WHILE MANY HEAD FIRST TO THE SPORTS OR crossword page when they have picked up their newspaper (yes, newspapers will still be lying outside the door or inside a balcony to be picked up in many parts of the world), I instinctively reach for the Obituaries column of the paper that I read. Lest you misunderstand me, mine is not a morbid fascination. On the contrary, reading an obituary is a reminder for me always about the preciousness of our own lives while we are alive, the way we influence others, and how we may be missed or remembered…
THE FRONT PAGE OF A NEWSPAPER MAY REPORT, say, that 67 people were killed in Iraq or Syria. As we down our chai or coffee reading this report, the fact of precious lives lost slips from our memories as easily as the chai or coffee has slid down our throats. Death degenerates into a piece of statistic soon to be forgotten. Yet when we read an individual obituary insertion or column, particularly an insert from a bereaved family, we soon realize how much the family has lost, and the sense of grief that has befallen them. Many of course may not like to read or hear about death at all. John Donne, epitomized all of this in his immortal lines :
Any man’s death diminishes me, because
I am involved in Mankind; And therefore
Never send to know for whom the bell tolls;
it tolls for thee
Death when spoken of generally, does not, regrettably, affect us personally in sharp contrast when it is on an individual plane. Erich Maria Remarque, author of All Quiet on the Western Front aptly said that the tragedy of war is not that there are deaths but that death itself ceases to be a tragedy.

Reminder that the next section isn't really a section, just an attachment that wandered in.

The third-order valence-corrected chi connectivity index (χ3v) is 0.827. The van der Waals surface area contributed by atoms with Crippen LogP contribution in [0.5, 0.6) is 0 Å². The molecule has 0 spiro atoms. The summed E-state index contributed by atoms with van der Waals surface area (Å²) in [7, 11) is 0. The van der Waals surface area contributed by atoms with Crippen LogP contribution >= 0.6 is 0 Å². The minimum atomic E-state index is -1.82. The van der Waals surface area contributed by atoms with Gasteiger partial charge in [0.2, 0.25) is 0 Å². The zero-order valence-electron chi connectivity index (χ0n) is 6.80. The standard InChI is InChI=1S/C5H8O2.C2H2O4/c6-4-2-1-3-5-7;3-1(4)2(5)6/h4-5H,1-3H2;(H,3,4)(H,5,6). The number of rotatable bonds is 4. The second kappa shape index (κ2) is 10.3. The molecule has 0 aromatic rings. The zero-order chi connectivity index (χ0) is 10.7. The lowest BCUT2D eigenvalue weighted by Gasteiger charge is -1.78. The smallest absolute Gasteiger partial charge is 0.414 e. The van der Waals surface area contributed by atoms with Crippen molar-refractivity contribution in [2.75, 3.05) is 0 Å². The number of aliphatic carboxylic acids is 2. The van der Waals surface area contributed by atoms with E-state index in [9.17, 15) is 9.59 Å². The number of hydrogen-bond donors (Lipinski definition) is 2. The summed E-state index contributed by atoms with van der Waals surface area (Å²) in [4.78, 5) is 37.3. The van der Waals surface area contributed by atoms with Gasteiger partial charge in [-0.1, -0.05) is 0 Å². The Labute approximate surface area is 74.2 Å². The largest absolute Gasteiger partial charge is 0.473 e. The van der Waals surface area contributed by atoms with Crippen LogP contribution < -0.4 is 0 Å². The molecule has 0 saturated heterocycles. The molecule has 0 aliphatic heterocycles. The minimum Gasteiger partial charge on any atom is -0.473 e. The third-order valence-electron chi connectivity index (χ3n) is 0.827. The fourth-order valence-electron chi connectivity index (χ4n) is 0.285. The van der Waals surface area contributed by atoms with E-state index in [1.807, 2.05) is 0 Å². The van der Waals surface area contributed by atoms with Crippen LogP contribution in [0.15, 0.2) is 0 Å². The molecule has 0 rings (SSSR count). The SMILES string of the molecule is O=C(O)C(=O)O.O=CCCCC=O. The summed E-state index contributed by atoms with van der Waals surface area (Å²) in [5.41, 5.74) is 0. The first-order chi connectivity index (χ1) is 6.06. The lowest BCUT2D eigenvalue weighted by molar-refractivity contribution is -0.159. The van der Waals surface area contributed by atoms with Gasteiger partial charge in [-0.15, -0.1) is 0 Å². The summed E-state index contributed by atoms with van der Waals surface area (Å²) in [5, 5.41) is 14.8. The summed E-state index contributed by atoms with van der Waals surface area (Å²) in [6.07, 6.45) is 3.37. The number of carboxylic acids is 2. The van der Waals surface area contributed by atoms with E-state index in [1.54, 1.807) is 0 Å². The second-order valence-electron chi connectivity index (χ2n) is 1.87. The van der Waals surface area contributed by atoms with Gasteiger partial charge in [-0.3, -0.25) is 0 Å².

OBITUARIES ALSO REMIND US THAT IT it takes all sorts of people to make up this world and that on an individual plane we all have our pluses and minuses. Objectively, others would view us “warts and all” and so it should be when we look at others. (We are still far, far away, before we begin shaking hands with clones in our shop floors and workstations). It is customary of course, that if one attends a funeral one would only hear a eulogy : the principle de mortius nil nisi bonum (of the dead (say) nothing but good ) is here to stay.
IF ANYONE HAS PERFECTED THE FINE ART of writing obituaries, it is Ann Wroe, who writes the Obituary column for The Economist. Everyone featured in this column is assessed with such empathy and objectivity that by the time one has finished reading the piece one is seized with the feeling that one knew the person very well and how he or she influenced the world while alive. I learnt more about Shammi Kapoor, Veerappan and NT Rama Rao from her column than I did from our desi papers, not to speak of persons as diverse as Bobby Fischer or Estee Lauder that were featured in the column.(Would strongly recommend reading The Economist Book of Obituaries)
MY INTEREST IN OBITUARIES HAS OFTEN made me take a hard look at myself. Thoughts like whether I would at all be remembered or missed, whether I would leave my own little spheres of influence in the small circle of the world that I inhabit a better place, so on and so forth. In essence therefore, this interest of mine with obituaries is entirely positive. I realize that it is not for nothing that even the Koran exhorts believers to remember death several hundred times in a day so that we realize always how precious life is before death snatches it way !